Jay Blades and the team bring three treasured family heirlooms, and the memories they hold, back to life.
Master cobbler Dean Westmoreland is put through his paces when Neil Scott and his granddaughter Saadia arrive with a custom-made pair of running shoes, complete with metal spikes on the soles. Neil wore these racing spikes in countless running events throughout his life. He began running in the 1940s and twice won gold at the Amateur Athletics Association 100 yards event. He has just celebrated his 90th birthday and would like to have the shoes preserved to stand testament to his impressive achievements and remind him of those halcyon days. It certainly is a marathon restoration - the shoes are so dry that the leather is disintegrating, and a tear close to the sole requires an ingenious fix.
The next arrivals are Nigel and Karen Garry, who are here to bring ceramics expert Kirsten Ramsay an unusual side table that raises a smile or two in the barn. Made of textured resin, it is in the shape of a bulldog in a suit and monocle, who stands obediently holding a drinks tray. Nigel is registered blind and likes to surround himself with tactile objects like this comical creation, and the bulldog barman has become part of their family. However, when the couple were moving house, an unfortunate turn of events left the bulldog with a missing ear and a major crack down his back. Nigel now has nowhere to place his gin and tonic, so he hopes Kirsten can repair his cherished chum.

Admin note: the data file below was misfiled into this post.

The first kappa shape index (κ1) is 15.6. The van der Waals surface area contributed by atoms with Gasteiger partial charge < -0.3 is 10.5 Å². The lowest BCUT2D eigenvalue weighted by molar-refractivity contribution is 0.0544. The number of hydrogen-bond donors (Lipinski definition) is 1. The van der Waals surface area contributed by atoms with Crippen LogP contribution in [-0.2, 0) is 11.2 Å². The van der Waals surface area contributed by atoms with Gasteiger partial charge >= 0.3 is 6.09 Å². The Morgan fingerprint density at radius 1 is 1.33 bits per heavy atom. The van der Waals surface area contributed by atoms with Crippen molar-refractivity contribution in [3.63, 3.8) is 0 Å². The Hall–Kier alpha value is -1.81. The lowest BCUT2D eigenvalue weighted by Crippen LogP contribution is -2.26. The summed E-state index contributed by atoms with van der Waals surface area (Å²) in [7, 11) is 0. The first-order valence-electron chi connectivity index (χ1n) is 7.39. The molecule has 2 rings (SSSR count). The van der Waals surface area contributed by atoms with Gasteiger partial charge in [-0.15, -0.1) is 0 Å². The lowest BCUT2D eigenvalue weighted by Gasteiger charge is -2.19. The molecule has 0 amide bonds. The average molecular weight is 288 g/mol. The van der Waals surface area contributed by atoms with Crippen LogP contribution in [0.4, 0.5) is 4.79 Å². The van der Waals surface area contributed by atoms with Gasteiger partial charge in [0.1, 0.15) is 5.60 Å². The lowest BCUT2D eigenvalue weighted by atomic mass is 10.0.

Art conservator Lucia Scalisi has her skills put to the test when Sophy Bellis and her son Harry deliver a portrait of Sophy as a little girl. Sophy grew up in the 1960s on the same street as the artist Roger Hampson, and Sophy's mum requested that her daughter sit for him. The resulting oil painting brought Sophy's mum's much joy and hung in her living room for all to admire. Over the years, the paint has become dry and is now flaking off the canvas at an alarming rate. Sophy always intended to have it restored for her mum, but sadly time ran out, which she feels badly about. Now is her chance to have the beautiful piece of work revitalised to remind her of her lovely mum.
The final item really strikes a chord with organ restorer David Burville. Norman Kench and his daughter Sarah have brought in the town of Henley-in-Arden's barrel organ, which is in dire need of David's expertise. The organ has played a major role in community celebrations and fundraising events for decades, but it is now scuffed, shabby and terribly tuneless. This project is a huge undertaking for David, but he rolls up his sleeves and cannot wait to start work.